The Pagan Blog Project continues and we’re on to the letter “C.” The concept of the Pagan community has been all over the blogosphere over the last six or so weeks. The best round-up that I’ve encountered throughout the conversation is the Allergic Pagan’s post; he’s been updating it regularly throughout the conversations travels online.
I keep returning to the conversation because our community and its future is dear to me. I’m an advocate of what some term “big-tent” Paganism to indicate that there is a lot of room for a lot of diversity within it. However, an argument was made at the Wild Hunt’s entry into the conversation by a user with the handle GOPagan:
On most levels, Hellenismos and Wicca have almost nothing in common (to take but one example). Why try to cram them into some sort of solidarity that doesn’t make any sense theologically, culturally, or sociologically?
This is a decent point. An argument could be made that there’s a gulf of difference between Catholics and snake-handle Pentecostals but the counter to it is that even these disparate groups believe in the divinity of Jesus Christ and Holy Trinity. It’s harder, as GOPagan put it, to connect a Wiccan and a Hellene when neither practice nor belief line up.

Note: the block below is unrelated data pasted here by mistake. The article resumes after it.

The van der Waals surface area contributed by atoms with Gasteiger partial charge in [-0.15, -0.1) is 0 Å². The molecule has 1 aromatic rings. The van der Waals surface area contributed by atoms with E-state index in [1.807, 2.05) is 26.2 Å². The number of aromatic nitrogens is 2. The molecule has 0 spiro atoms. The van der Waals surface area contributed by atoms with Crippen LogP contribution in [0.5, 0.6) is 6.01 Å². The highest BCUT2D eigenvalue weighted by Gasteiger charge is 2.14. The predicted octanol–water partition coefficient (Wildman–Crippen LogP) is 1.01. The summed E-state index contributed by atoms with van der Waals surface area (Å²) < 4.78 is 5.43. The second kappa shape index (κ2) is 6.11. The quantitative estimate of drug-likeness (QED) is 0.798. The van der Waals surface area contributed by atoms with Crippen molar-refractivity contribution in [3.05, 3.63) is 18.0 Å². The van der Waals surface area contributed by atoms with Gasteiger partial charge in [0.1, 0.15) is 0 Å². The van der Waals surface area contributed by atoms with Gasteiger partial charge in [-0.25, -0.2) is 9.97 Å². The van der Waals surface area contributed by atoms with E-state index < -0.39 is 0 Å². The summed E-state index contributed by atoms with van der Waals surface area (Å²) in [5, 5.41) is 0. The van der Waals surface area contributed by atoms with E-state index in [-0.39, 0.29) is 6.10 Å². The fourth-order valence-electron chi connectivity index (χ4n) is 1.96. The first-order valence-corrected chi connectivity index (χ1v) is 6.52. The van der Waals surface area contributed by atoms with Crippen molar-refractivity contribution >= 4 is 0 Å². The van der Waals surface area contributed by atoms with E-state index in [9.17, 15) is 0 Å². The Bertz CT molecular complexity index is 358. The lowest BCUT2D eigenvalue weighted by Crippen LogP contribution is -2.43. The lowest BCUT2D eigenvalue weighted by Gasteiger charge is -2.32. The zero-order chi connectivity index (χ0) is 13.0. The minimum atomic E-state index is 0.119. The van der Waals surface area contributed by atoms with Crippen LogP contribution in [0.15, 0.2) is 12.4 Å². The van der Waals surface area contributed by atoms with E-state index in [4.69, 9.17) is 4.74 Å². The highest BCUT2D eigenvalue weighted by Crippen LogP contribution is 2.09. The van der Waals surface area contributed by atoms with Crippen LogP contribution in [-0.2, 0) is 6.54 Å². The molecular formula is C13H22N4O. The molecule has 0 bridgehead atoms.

Ancient Spiritual Inspiration
Someone else wrote, and I wish I could find it to give them the credit they deserve, that the common theme between our various traditions is that we’re all modern people seeing inspiration from the faith practices of ancient cultures. This seems to be broad enough to include many of us, but those who are humanist, naturalist, or more occultist in nature may not find that much inspiration in such cultures. In the end, I suspect that it’s impossible to line everything up to create a single definition that is going to work for everyone.
But, I’m beginning to thing that we no longer have to.
I still think it would be nice to have something to share with non-Pagans — by which I mean other world religions, not simply non-Pagan polytheists — as my experience is that others have some difficulty understanding the us without some foundation on which to stand. But, I think that we’ll likely need to use the best words we can and provide clarification as asked. In fact, it’s been my more recent experience that the term “Pagan” is main-streamed enough in interfaith circles that people have that foundation and it’s the clarifications that are becoming more important. But, I digress.
United Federation of Pagans
Instead of a comprehensive definition, I’ve begun to think about things in a different way. In the Star Trek franchise, the action centers around members of the United Federation of Planets. The Federation is made up of many, many worlds each with different cultures, faiths, societies, and rules. Each of these worlds agrees to a charter that not only builds bridges between them, it enshrines the equal sovereignty and diversity of its member planets.
I think this is something that we could aspire to. Clearly, the Federation is a fictional construct created for the purpose of storytelling, but that doesn’t mean that the idea isn’t a good one. In a similar way, Hellenes and Wiccans might be able to agree on a series of principles that might also be agreeable to Khemetics and Heathens and Witches and Druids.
A tall order? Yes.
But maybe, just maybe, we could create such a community given time and the drive to do so. I’m not sure that we currently have that drive, but I hope that one day we might.